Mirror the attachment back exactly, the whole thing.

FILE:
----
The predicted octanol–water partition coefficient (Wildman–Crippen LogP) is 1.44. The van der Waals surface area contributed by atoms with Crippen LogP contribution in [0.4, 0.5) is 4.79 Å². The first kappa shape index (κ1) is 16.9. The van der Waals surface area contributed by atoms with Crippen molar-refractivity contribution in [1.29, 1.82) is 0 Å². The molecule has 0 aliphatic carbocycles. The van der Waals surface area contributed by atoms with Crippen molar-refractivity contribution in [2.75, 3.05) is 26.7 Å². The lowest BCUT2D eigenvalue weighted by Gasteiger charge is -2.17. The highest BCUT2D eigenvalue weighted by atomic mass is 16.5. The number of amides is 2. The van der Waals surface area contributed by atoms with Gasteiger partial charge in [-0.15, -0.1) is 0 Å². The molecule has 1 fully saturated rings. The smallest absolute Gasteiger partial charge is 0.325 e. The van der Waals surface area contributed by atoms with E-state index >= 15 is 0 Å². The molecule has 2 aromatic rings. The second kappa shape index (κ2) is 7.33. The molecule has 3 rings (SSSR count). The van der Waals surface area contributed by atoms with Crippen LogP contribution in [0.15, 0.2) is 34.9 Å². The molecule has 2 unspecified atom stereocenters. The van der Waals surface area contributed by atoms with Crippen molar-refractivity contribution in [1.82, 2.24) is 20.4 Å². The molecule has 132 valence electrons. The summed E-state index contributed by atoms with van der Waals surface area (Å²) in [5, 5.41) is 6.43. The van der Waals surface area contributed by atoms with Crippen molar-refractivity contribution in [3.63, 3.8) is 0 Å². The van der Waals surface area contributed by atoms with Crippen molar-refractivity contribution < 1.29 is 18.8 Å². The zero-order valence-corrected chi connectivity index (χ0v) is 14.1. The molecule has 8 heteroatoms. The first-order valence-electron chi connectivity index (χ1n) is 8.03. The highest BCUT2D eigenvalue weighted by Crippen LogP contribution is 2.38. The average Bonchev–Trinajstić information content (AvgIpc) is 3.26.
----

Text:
The predicted octanol–water partition coefficient (Wildman–Crippen LogP) is 1.44. The van der Waals surface area contributed by atoms with Crippen LogP contribution in [0.4, 0.5) is 4.79 Å². The first kappa shape index (κ1) is 16.9. The van der Waals surface area contributed by atoms with Crippen molar-refractivity contribution in [1.29, 1.82) is 0 Å². The molecule has 0 aliphatic carbocycles. The van der Waals surface area contributed by atoms with Crippen molar-refractivity contribution in [2.75, 3.05) is 26.7 Å². The lowest BCUT2D eigenvalue weighted by Gasteiger charge is -2.17. The highest BCUT2D eigenvalue weighted by atomic mass is 16.5. The number of amides is 2. The van der Waals surface area contributed by atoms with Gasteiger partial charge in [-0.15, -0.1) is 0 Å². The molecule has 1 fully saturated rings. The smallest absolute Gasteiger partial charge is 0.325 e. The van der Waals surface area contributed by atoms with E-state index >= 15 is 0 Å². The molecule has 2 aromatic rings. The second kappa shape index (κ2) is 7.33. The molecule has 3 rings (SSSR count). The van der Waals surface area contributed by atoms with Crippen LogP contribution in [0.15, 0.2) is 34.9 Å². The molecule has 2 unspecified atom stereocenters. The van der Waals surface area contributed by atoms with Crippen molar-refractivity contribution in [1.82, 2.24) is 20.4 Å². The molecule has 132 valence electrons. The summed E-state index contributed by atoms with van der Waals surface area (Å²) in [5, 5.41) is 6.43. The van der Waals surface area contributed by atoms with Crippen molar-refractivity contribution in [3.63, 3.8) is 0 Å². The van der Waals surface area contributed by atoms with Crippen molar-refractivity contribution < 1.29 is 18.8 Å². The zero-order valence-corrected chi connectivity index (χ0v) is 14.1. The molecule has 8 heteroatoms. The first-order valence-electron chi connectivity index (χ1n) is 8.03. The highest BCUT2D eigenvalue weighted by Crippen LogP contribution is 2.38. The average Bonchev–Trinajstić information content (AvgIpc) is 3.26.